According to Sharpe’s abstract, however, there is nothing less at stake in the PACE controversy than “the future of science” itself. While he allows the possible value of “openness, interconnectedness and the patient voice the internet offers,” he is far more concerned by the threat of “the coordinated harassment of researchers by email, the issuing of repeated and co-ordinated (sic) freedom of information requests and the publication of comment on numerous blogs.”
Here again, Sharpe conflates obviously different phenomena for the apparent purpose of discrediting his critics. I recognize that some British ME/CFS researchers have been harassed in the past, by email and otherwise, although I have seen no evidence that it was “coordinated” (sinister as the implication may be). Moreover, claims of harassment were evaluated in a U.K. judicial proceeding in which they were found to be “grossly exaggerated.”
In any case, the “repeated” use of freedom of information requests is clearly distinct from harassing emails. Like it or not, the law in the U.K., and in most democratic countries, requires public access to government documents, including the data underlying publicly funded research studies. Regarding the PACE trial, this principle was affirmed by decisions from both the Information Commissioner’s Office, which adjudicates freedom-of-information requests, and an appellate tribunal. These decisions forced the release of key PACE trial data, which led to the discovery that the results were overstated and ultimately unreliable. Sharpe may well feel aggrieved by this decision, but his position is not bolstered by associating the information-seekers with “harassment,” accusing them of coordination, or tarring them with the same brush as climate change deniers.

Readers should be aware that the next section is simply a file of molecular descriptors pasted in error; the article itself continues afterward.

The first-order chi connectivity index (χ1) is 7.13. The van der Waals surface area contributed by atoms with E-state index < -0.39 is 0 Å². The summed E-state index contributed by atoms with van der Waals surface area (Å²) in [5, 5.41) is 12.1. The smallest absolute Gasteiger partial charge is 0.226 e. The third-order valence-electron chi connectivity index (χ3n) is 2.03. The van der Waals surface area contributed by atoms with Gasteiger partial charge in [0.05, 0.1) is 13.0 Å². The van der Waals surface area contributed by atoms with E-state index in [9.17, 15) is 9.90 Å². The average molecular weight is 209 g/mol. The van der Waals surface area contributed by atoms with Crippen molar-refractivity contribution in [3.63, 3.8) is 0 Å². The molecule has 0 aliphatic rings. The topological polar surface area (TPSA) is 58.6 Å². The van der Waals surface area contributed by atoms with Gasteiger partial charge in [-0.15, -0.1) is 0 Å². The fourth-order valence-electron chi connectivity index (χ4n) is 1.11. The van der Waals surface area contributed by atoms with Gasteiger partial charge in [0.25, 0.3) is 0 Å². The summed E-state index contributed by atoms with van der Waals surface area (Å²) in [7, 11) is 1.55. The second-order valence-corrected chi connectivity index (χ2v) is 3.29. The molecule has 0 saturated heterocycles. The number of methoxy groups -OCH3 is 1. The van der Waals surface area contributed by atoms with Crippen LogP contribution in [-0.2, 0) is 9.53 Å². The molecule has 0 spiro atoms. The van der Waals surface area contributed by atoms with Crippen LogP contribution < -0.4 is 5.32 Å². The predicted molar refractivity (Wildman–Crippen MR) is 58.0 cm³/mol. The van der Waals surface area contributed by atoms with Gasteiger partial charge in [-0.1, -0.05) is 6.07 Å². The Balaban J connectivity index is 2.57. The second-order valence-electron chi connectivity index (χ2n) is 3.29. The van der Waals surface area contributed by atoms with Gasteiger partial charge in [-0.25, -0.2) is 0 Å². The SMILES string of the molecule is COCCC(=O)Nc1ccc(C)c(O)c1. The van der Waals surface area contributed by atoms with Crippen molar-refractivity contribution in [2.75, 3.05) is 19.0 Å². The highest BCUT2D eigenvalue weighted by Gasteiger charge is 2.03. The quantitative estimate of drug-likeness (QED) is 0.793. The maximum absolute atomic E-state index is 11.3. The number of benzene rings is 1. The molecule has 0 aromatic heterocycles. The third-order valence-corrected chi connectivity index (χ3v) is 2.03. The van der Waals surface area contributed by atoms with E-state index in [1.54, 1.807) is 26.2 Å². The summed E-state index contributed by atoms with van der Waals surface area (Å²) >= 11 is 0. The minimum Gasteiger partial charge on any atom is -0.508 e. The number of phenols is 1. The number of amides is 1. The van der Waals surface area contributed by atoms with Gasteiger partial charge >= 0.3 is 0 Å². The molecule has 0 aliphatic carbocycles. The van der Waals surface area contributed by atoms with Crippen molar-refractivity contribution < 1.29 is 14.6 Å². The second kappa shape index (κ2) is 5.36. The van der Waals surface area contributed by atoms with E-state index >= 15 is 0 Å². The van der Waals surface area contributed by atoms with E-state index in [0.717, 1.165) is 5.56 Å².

Perhaps Sharpe’s actual presentation explained these points more reasonably than appears from his abstract. For that reason, I wrote to Sharpe and requested the text of his lecture. Recognizing his concern about email harassment, I assured him that my proposed commentary would be “measured and respectful,” in keeping with my firm commitment to “an academic discourse that maintains standards of civility.” Nonetheless, he did not reply. Nor have I been able to locate anyone who attended the event, which, unlike previous iterations of the St Cross Special Ethics Seminar, was closed to the public.
I attempted to obtain further information about the seminar series – which is sponsored by the philosophy department at St Cross College – and especially the reason for barring the public from Sharpe’s presentation. I wrote to both a departmental administrator and a professor who is identified on the St Cross website as specializing in “practical ethics,” but I got no answers.